In Committee on Finance. - Vote 65—Army Pensions.

I move:

Go ndeontar suim ná raghaidh thar £151,684 chun slánuithe na suime is gá chun íoctha an Mhuirir a tiocfaidh chun bheith iníoctha i rith na bliana dar críoch an 31adh lá de Mhárta, 1934, chun Pinsean Créachta agus Mí-ábaltachta Pinsean Breise agus Pinsean Fear Pósta, Liúntaisi agus Aiscí (Uimh. 26 de 1923, Uimh. 12 de 1927 agus Uimh. 24 de 1932) agus chun Síntiúsi agus Costaisí iolardha ina dtaobh san agus chun Pinsean Seirbhíse Mileata d'íoc (Uimh. 48 de 1924), etc.

That a sum not exceeding £151,684 be granted to complete the sum necessary to defray the Charge which will come in course of payment during the year ending on the 31st day of March, 1934, for Wound and Disability Pensions, Further Pensions and Married Pensions, Allowances and Gratuities (No. 26 of 1923, No. 12 of 1927 and No. 24 of 1932) and for sundry Contributions and Expenses in respect thereof and to pay Military Service Pensions (No. 48 of 1924), etc.

As the Government Party are obviously very tired and as the President of the Executive Council seems to prefer the effort to get to bed rather than that the affairs of this State should be fully discussed in this House, I beg to move that we report progress.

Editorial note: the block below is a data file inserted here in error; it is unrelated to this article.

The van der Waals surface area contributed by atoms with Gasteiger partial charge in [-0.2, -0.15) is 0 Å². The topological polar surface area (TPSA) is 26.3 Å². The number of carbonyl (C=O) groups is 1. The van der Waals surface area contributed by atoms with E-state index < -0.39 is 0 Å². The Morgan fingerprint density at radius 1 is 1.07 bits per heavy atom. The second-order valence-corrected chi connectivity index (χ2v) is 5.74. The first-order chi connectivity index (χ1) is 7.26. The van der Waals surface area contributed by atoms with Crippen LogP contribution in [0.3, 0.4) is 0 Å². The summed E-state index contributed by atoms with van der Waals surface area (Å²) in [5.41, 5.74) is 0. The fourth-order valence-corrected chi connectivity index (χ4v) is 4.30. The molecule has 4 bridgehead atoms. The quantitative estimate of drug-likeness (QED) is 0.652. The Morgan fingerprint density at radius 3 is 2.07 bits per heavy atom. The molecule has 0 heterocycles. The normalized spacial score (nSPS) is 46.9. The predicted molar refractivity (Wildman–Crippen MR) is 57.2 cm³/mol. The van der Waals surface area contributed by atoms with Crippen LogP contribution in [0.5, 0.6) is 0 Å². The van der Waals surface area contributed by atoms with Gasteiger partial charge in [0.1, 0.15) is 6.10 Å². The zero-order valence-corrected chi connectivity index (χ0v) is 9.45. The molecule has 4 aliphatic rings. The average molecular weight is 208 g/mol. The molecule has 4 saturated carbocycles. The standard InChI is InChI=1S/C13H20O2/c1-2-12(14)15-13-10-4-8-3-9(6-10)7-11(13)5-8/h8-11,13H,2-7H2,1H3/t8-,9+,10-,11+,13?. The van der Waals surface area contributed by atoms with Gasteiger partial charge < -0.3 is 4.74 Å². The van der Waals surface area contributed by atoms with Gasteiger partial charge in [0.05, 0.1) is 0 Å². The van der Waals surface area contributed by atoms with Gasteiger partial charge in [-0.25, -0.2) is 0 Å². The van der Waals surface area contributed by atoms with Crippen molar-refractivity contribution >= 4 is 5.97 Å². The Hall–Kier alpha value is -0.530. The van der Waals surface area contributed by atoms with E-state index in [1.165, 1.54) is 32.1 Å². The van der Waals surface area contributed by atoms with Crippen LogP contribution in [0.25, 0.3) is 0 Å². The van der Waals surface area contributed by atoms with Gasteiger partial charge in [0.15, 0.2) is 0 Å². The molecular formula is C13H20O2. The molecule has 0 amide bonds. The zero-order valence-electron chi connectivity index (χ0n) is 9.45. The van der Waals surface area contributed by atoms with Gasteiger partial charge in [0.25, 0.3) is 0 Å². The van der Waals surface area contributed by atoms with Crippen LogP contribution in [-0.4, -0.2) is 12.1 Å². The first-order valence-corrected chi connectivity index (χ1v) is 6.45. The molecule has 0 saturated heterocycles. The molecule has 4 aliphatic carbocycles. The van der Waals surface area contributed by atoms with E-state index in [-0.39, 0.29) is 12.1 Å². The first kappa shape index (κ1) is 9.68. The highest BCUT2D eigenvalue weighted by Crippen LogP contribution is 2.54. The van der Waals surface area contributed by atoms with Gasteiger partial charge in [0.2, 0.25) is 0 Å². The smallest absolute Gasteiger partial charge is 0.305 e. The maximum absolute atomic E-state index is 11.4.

I am moving that the House do now adjourn.

The Chair is not accepting it.

Would it not be very good to give that Party opposite a night in which they might manage to get their courage up?

It would not need as much spirit as is required on the opposite benches.

Mr. Brodrick

That is a very ignorant remark from a Trinity student.

Vote put.
Division challenged. But there being no tellers against the motion, the motion declared carried.

What about the courage now, Deputy Fitzgerald-Kenney?

Deputy MacEntee can talk occasionally, but he wants to get to bed like the rest of his Party. The Deputy wants everybody gagged but himself.

Send out the search party.

There is more likelihood of the Deputy being sent out if he does not keep order.